Another attempt at a theme park in Sydney’s Western suburbs is on the cards for the State Government as Wet ‘n’ Wild has applied to build a $80m recreational complex. The new theme park will be located in Prospect, just a few minutes drive away from the Wonderland Sydney theme park which closed its doors in 2004 after 19 years of operation. Will this proposed theme park last longer than 19 years?
The theme park operator, Village Roadshow, has prepared a 3 stage development that will take 15 years to complete for the 25.5 hectare site. Interestingly, the Concept Plan also incorporates a proposal in Stage 3 to build water ride towers up to 35 metres in height and ancillary buildings up to 12 metres under the Draft Complying Development Code. If the Draft Code becomes legislation, this will mean a private certifier could approve these works.
According to the Environmental Assessment Report prepared by Sydney based planning consultancy JBA, the applicant suggests that the proposed theme park will replace a family visit to the beach. “The principal theme in the design of the water theme park is the creation of an environment that embodies and reflects Australian Surf-Beach Culture which has a universal image to which teenagers and families have a strong affinity.”
I’m sure Bondi and Manly beach-goers can testify that the only authentic beach culture is at the beach itself. So Wet ‘n’ Wild has to prove them wrong and create a world-class recreational centre. But do Sydney-siders and tourists want another theme park?
Barclay Crawford from the Daily Telegraph first publicised this proposal in September 2010 in the article “Wet ‘n’ Wild Sydney planned to cost $80 million”. The current NSW Premier Kristina Keneally conveyed an encounter in early 2010 she had while visiting the Gold Coast theme park.
“Ms Keneally said she had taken her sons to the Gold Coast Wet’n'Wild in January this year and met a family from Camden who asked when they could get a park in Sydney. “This will offer families in Western Sydney the opportunity to visit a world class attraction just down the road,” she said.”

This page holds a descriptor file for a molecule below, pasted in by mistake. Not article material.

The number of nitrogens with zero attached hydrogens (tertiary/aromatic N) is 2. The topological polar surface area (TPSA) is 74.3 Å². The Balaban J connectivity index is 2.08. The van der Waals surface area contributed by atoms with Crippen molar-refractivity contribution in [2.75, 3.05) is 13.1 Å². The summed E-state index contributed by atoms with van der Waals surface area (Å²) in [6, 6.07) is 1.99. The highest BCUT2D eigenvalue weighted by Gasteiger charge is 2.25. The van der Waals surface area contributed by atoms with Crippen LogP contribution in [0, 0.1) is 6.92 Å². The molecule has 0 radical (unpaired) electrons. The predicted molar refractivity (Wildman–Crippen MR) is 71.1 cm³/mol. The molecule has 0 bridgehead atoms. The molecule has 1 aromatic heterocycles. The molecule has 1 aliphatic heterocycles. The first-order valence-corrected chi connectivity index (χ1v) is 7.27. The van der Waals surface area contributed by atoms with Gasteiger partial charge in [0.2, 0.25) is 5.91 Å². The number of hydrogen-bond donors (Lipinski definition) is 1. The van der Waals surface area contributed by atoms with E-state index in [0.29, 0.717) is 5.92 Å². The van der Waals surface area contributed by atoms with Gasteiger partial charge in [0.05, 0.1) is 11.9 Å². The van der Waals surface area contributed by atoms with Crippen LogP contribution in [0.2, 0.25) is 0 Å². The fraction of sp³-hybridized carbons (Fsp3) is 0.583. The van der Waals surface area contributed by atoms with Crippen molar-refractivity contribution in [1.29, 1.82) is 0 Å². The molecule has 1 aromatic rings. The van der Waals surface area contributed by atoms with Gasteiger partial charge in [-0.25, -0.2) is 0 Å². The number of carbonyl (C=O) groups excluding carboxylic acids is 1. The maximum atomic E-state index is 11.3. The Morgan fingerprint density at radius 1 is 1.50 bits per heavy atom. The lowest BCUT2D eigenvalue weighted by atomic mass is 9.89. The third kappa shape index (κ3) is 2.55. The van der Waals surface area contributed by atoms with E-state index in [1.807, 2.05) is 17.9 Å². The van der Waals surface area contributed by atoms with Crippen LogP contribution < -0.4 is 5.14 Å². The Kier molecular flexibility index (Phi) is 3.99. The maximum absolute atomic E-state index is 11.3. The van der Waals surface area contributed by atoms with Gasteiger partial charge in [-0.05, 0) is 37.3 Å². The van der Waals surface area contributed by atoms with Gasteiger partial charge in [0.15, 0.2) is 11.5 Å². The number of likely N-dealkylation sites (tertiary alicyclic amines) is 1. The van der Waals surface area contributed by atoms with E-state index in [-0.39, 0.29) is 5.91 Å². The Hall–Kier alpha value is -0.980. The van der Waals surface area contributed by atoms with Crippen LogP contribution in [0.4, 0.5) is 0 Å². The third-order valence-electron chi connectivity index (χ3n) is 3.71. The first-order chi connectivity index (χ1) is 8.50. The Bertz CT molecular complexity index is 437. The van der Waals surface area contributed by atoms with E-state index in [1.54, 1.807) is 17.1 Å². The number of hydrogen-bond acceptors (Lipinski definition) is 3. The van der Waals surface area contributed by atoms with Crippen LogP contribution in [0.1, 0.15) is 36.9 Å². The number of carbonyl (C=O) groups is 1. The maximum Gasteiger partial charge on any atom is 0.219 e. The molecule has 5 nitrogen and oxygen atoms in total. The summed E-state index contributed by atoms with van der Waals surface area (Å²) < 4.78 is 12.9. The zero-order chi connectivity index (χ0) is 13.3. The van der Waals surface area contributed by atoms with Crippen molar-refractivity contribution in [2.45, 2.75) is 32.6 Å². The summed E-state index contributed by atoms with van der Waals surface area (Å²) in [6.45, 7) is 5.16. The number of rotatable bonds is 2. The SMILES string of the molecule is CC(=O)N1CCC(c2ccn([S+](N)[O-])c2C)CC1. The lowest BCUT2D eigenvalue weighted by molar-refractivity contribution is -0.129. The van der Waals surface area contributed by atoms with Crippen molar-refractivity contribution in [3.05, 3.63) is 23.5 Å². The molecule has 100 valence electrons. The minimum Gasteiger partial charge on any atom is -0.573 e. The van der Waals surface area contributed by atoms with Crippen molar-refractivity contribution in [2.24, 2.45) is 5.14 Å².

Operational Details and Viability
The economic viability of such an enormous land use and investment is often questioned by the community. In the JBA prepared report, the operations of the theme park will be limited during the cooler winter season. Surely investing $80m into a theme park requires a comprehensive feasibility study. As indicated before,Village Roadshow projects a 15 year building plan and obviously anticipates Wet ‘n’ Wild to survive longer than Wonderlands 19 year stretch around the corner.
Here are the vital statistics on how Village Roadshow expects the theme park to operate;
- Approximately 925,000 visitors per year
- Between 9,000 to 10,000 visitors per day in the peak summer period
- Operational period between September to April and will be closed over four months during the cooler season
- Several low attendance weekdays (1,500 to 2,000 visitors)
To compensate for the cooler periods it appears that the theme park will incorporate an events area dedicated to holding concerts, sporting and cultural events. So from an urban design perspective, the proposal aims to maintain pedestrian activity throughout the calendar year.
A water theme park relies on a ridiculous amounts of water to operate, in fact, 102 million litres will be used annually. However, if rainwater tanks are not utilised, 155 million litres of water will be used. According to the Water Cycle Management Plan prepared by Brown Consulting, a number of sustainable measures will be implemented to recycle water including;
- Irrigation for landscaped areas will utilise 95% rainwater
- Rainwater will supply 67% of water for toilet facilities
- Efficient water filters for pools will save approximately 90 million litres of water per year
Beach vs Artifical Theme Park
We know that economic factors are not necessarily the determining factor when the State Government make decisions on Major Projects. The acoustic and traffic impacts as a result of the proposed theme park need to be assessed thoroughly. The water recycling management plan is a great demonstration of how water theme parks are taking necessary measures to operate sustainably.
If Wet ‘n’ Wild proves unsuccesful, then expect another barren site transformed into a business park, just like what occured following the failure of Wonderland around the corner. The fundamental question worth raising is could $80m be spent more wisely on essential facilities and infrastructure for Sydney’s future?
Kristina Keneally’s market research on a Gold Coast holiday offers little evidence to support an $80m recreational facility. I only hope that if Wet ‘n’ Wild does get the green light, it only makes positive waves in Sydney’s West.
The community consultation for Sydney’s Wet ‘n’ Wild closes on 25 March 2011. If you would like to see the plans and other documentation supplied by Wet ’n’ Wild, or make a comment visit the Department of Planning’s website.
Read my thoughts on the Redevelopment of Sydney’s Fish Markets where I also criticised the economic viability of such a Major Project.
Images Source: Department of Planning
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